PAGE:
I’ve been asked by different members of my HQ PRO training program a few different variations of the same underlying question: How do I protect the things I’m building? This is a bit of a touchy topic. Not only that, but it’s also a vast gray area for all parties. There are good reasons you might want to control your creations (or intellectual property – IP for short), and there are many good reasons why clients will generally try to formally own the IP of whatever you build for them. I thought we could approach this from a few common standpoints in a quick and dirty post that gives you my opinions and experience with things. I should say, I’m not a lawyer, so if you’re in doubt on a large project or have a lot of money on the line, consulting with a lawyer is a good thing, just make sure they’re a lawyer that’s familiar with our industry. This post might be a bit all over the place, but that’s really because there are a lot of factors at play.
Did you actually build anything??
This is a tough question to ask yourself. Especially since projects feel like huge undertakings, we innately feel like we’re building these complex and interesting things. But when it comes to the particulars of intellectual property (IP from now on), it’s a bit more of a specific question. The question you should ask yourself is “Did I build something novel?” In this case, “novelty” is not the relaxed definition we might use in conversation like “oh that’s so novel and fun! :)” but the actual definition of novel which is more so “something unique or genuinely new”. I bet you’re still thinking “well of course everything I do is new and unique!” but you have to start thinking about it in different terms.
Your creations might be novel in an artistic sense, but they may be not novel in any technical sense. And that’s the IP you’re generally trying to keep. You shouldn’t be too worried about the look or colours or composition of something, but the technical guts that drive it. That’s the IP all these companies are after. Because then they can conitnue to spin up new version of this thing, and if it goes viral and everyone copies them, they can start sueing people for copying their IP. And on your end of things, keeping the IP means you can create a turnkey product out of whatever you built, or re-use the same process and sell it to a bunch of clients. So what do we compare against to figure out if our thing is novel? Good question.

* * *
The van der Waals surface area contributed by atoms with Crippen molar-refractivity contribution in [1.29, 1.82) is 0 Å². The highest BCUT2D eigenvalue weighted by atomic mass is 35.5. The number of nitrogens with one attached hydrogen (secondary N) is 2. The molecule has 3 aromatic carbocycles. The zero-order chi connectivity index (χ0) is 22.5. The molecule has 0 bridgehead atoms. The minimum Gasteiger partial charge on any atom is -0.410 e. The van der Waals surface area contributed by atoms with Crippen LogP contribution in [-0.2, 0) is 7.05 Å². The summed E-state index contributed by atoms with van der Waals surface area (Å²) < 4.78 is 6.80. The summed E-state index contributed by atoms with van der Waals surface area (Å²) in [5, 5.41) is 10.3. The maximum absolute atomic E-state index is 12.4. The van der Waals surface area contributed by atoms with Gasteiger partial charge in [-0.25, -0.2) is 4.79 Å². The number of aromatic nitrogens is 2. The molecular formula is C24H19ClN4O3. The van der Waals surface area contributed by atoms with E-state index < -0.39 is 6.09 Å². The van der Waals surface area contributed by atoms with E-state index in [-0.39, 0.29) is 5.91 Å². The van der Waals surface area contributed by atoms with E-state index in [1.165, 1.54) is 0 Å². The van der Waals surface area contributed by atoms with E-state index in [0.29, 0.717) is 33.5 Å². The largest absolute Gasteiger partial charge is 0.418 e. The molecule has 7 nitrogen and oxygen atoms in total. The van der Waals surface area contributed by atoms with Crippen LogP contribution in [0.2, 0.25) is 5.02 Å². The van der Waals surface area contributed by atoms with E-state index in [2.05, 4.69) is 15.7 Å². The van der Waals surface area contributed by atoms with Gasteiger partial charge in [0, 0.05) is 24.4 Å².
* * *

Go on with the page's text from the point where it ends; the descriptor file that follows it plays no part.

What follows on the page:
Prior Art + Standard Practice
You might have heard the expression “prior art” before and not really known what it means. It’s used heavily when it comes to IP related talk because that’s what you’re comparing against to determine if the technology solution you’re building is actually novel. If you took a shader from a research paper and implemented it in TouchDesigner and it’s the first time that’s ever happened, that might feel novel in the TouchDesigner world, but in the grand scheme, it’s based on the “prior art” (you can think of prior art as “work someone else already figured out”). So maybe you could argue that your technical IP is a unique implementation of that prior art in TouchDesigner, but you can immediately see why that starts to sound like something probably not worth fighting for (more on that later!!).
But then…(there’s a lot of “but then’s”…)…you would probably have to decide whether what you did would be considered a standard practice or not. If you took a research paper and implemented it into TouchDesigner and no one else referenced that research paper could mean there’s no prior art for that particular thing, but if you use the exact same GLSL TOP setup and port the code in exactly as everyone else would have give the research paper, it could be argued that it was standard practice. They could try to hire 5 other TD devs and give them the research paper and see what solution they make, and if they all end up with a very similar thing, that isn’t a good look for your novel IP. From what I understand, the standard practice weighs less than the prior art, but like I mention in a bit, it’s still a thing and a good opposing lawyer will absolutely try to flex it on you.